Blount said there are more than 100,000 Mississippians who are self-employed or work in jobs that do not provide health insurance that have no access to regular health care.

“For more than a decade we’ve heard political excuses and no alternative plan at all. Will the poorest and least healthy state be the last in the country to make the obvious choice?” Blount asked.

Medicaid expansion legislation once again failed in the Mississippi Legislature this year as in previous years.

Republican Mississippi Gov. Tate Reeves and his predecessor former Gov. Phil Bryant, also a Republican, have opposed Medicaid expansion.

Reeves recently said he remains opposed to expanding Medicaid citing cost despite the sweetened federal funding.

However, Lt. Gov. Delbert Hosemann, also a Republican, has said he is open to a discussion about expanding Medicaid. He said the same during his campaign for that office.

Mississippi Hospital Association President Tim Moore said the association has advocated for Medicaid expansion for almost decade. He said expanding Medicaid in 2022 would lead to more than 200,000 working poor having access to health care. The state will gain up to $800 million in additional federal funds over the next two years, then more than a $1 billion in subsequent years.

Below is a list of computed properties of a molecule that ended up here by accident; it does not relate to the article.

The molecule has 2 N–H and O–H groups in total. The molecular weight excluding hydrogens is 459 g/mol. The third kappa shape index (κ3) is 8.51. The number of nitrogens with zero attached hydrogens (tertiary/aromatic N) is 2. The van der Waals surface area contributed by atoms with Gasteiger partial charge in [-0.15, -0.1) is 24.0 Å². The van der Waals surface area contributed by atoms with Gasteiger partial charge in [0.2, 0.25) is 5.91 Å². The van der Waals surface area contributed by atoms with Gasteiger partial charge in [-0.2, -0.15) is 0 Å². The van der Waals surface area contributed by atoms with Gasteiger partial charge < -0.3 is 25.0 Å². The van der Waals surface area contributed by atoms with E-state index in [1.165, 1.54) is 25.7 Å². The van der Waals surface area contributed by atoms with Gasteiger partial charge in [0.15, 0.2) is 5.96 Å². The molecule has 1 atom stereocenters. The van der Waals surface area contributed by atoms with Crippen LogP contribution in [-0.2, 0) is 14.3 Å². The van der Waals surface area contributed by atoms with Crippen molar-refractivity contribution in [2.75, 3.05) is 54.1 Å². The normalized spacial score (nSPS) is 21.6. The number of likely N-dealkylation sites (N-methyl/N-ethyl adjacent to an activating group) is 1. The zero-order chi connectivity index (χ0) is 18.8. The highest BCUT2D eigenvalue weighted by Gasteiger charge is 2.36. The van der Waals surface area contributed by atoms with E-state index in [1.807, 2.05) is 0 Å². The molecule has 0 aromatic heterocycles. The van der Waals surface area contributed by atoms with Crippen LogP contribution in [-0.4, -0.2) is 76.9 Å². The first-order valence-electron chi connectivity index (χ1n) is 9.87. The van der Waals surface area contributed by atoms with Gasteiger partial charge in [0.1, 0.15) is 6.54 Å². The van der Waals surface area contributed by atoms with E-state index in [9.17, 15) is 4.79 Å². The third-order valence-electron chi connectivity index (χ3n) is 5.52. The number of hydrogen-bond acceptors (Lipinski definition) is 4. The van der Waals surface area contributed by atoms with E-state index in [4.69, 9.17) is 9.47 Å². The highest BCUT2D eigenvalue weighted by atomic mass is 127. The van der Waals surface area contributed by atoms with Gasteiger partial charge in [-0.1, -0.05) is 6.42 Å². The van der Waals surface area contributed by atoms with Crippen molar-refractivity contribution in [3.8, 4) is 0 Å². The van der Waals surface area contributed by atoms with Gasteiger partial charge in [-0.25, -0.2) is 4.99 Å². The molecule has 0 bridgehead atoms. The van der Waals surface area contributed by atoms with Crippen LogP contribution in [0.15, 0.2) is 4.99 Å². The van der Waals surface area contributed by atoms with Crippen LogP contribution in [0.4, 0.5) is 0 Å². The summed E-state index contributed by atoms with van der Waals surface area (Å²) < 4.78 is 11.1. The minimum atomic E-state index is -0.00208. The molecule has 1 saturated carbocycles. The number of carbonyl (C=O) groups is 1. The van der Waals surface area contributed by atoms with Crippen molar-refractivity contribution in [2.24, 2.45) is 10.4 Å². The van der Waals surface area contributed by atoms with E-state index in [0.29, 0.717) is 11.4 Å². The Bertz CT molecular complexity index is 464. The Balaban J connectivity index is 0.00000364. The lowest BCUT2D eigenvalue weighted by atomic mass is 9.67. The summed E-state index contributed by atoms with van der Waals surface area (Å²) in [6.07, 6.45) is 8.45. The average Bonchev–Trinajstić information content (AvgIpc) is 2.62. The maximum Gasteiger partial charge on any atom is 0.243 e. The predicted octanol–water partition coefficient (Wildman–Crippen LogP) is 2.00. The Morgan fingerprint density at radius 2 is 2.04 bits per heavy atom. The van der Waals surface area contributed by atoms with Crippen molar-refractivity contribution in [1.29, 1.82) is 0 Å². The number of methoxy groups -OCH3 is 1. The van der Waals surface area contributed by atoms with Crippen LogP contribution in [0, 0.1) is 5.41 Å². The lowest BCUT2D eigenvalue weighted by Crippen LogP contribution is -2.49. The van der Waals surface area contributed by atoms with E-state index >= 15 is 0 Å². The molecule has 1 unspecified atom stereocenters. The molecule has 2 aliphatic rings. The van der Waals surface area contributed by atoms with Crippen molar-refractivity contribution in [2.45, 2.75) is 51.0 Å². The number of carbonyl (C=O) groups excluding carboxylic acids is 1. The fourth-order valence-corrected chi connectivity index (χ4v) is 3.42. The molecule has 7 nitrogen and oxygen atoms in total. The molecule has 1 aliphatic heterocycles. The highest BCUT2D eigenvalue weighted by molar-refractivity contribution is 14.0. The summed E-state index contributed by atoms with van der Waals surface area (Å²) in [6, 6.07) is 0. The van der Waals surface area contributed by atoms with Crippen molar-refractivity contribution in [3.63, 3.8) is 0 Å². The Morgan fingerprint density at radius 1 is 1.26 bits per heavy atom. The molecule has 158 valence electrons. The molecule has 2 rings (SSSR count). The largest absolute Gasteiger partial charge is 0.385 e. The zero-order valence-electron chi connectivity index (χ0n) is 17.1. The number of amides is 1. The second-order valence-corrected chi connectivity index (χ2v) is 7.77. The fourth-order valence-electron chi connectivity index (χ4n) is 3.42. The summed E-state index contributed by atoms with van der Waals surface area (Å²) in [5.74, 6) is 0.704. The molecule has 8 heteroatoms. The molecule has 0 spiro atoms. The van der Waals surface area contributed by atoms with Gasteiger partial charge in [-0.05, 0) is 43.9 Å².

Moore also said Medicaid expansion is crucial to keeping rural hospitals open. He said when a family member is having a heart attack, stroke or is injured on the farm, you can’t afford to drive long distances to get emergency care.

Often, in many rural communities, hospitals and the healthcare industry serve as the largest employers, Moore said.

“We have to preserve our community hospitals,” Moore said.

Over the past decade, a half dozen of Mississippi’s rural hospitals have closed, he said. More than half are now at risk of immediate closure.

Moore believes momentum is at its highest level to expand Medicaid in Mississippi. He said surveys show the public support Medicaid expansion.

A grassroots effort had begun to collect the more the more than 106,000 signatures needed of registered voters to place Medicaid expansion on the 2022 ballot, but the effort has been suspended after a Mississippi Supreme Court decision May 14 overturning a medical marijuana initiative approved by voters last year. A majority of state high court justices ruled the state’s initiative process was outdated.

Speaker of the House Philip Gunn and some other state leaders are now urging Gov. Tate Reeves to call a special session to allow lawmakers to reinstate the voters’ initiative.

This report was produced in partnership with the Community Foundation for Mississippi’s local news collaborative, which is independently funded in part by Microsoft Corp. The collaborative includes the Clarion Ledger, the Jackson Advocate, Jackson State University, Mississippi Center for Investigative Reporting, Mississippi Public Broadcasting and Mississippi Today.

Mississippi Center for Investigative Reporting is a nonprofit news organization that is exposing wrongdoing, educating and empowering Mississippians, and raising up the next generation of investigative reporters. Sign up for MCIR’s newsletters here.